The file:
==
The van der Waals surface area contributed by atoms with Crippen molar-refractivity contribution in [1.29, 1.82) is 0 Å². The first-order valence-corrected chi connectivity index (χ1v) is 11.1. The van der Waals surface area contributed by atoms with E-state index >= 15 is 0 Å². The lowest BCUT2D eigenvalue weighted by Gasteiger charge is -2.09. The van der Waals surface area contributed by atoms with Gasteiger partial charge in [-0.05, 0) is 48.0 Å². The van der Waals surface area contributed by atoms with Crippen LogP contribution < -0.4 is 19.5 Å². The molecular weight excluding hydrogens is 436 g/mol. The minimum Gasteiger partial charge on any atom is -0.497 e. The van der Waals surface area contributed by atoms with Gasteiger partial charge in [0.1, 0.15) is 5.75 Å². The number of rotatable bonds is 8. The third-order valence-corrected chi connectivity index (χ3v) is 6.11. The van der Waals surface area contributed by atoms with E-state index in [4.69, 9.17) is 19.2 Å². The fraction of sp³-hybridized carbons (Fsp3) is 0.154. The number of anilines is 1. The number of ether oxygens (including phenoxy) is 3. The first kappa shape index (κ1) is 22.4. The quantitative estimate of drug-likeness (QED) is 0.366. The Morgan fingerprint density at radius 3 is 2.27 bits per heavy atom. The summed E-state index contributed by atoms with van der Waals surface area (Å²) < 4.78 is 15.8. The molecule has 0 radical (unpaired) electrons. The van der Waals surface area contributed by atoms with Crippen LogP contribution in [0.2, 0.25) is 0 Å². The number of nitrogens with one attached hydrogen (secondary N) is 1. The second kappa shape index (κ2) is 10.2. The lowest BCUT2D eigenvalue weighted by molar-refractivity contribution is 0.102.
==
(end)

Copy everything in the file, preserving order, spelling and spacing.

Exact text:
The van der Waals surface area contributed by atoms with Crippen molar-refractivity contribution in [1.29, 1.82) is 0 Å². The first-order valence-corrected chi connectivity index (χ1v) is 11.1. The van der Waals surface area contributed by atoms with E-state index >= 15 is 0 Å². The lowest BCUT2D eigenvalue weighted by Gasteiger charge is -2.09. The van der Waals surface area contributed by atoms with Gasteiger partial charge in [-0.05, 0) is 48.0 Å². The van der Waals surface area contributed by atoms with Crippen LogP contribution < -0.4 is 19.5 Å². The molecular weight excluding hydrogens is 436 g/mol. The minimum Gasteiger partial charge on any atom is -0.497 e. The van der Waals surface area contributed by atoms with Gasteiger partial charge in [0.1, 0.15) is 5.75 Å². The number of rotatable bonds is 8. The third-order valence-corrected chi connectivity index (χ3v) is 6.11. The van der Waals surface area contributed by atoms with E-state index in [4.69, 9.17) is 19.2 Å². The fraction of sp³-hybridized carbons (Fsp3) is 0.154. The number of anilines is 1. The number of ether oxygens (including phenoxy) is 3. The first kappa shape index (κ1) is 22.4. The quantitative estimate of drug-likeness (QED) is 0.366. The Morgan fingerprint density at radius 3 is 2.27 bits per heavy atom. The summed E-state index contributed by atoms with van der Waals surface area (Å²) < 4.78 is 15.8. The molecule has 0 radical (unpaired) electrons. The van der Waals surface area contributed by atoms with Crippen LogP contribution in [0.2, 0.25) is 0 Å². The number of nitrogens with one attached hydrogen (secondary N) is 1. The second kappa shape index (κ2) is 10.2. The lowest BCUT2D eigenvalue weighted by molar-refractivity contribution is 0.102.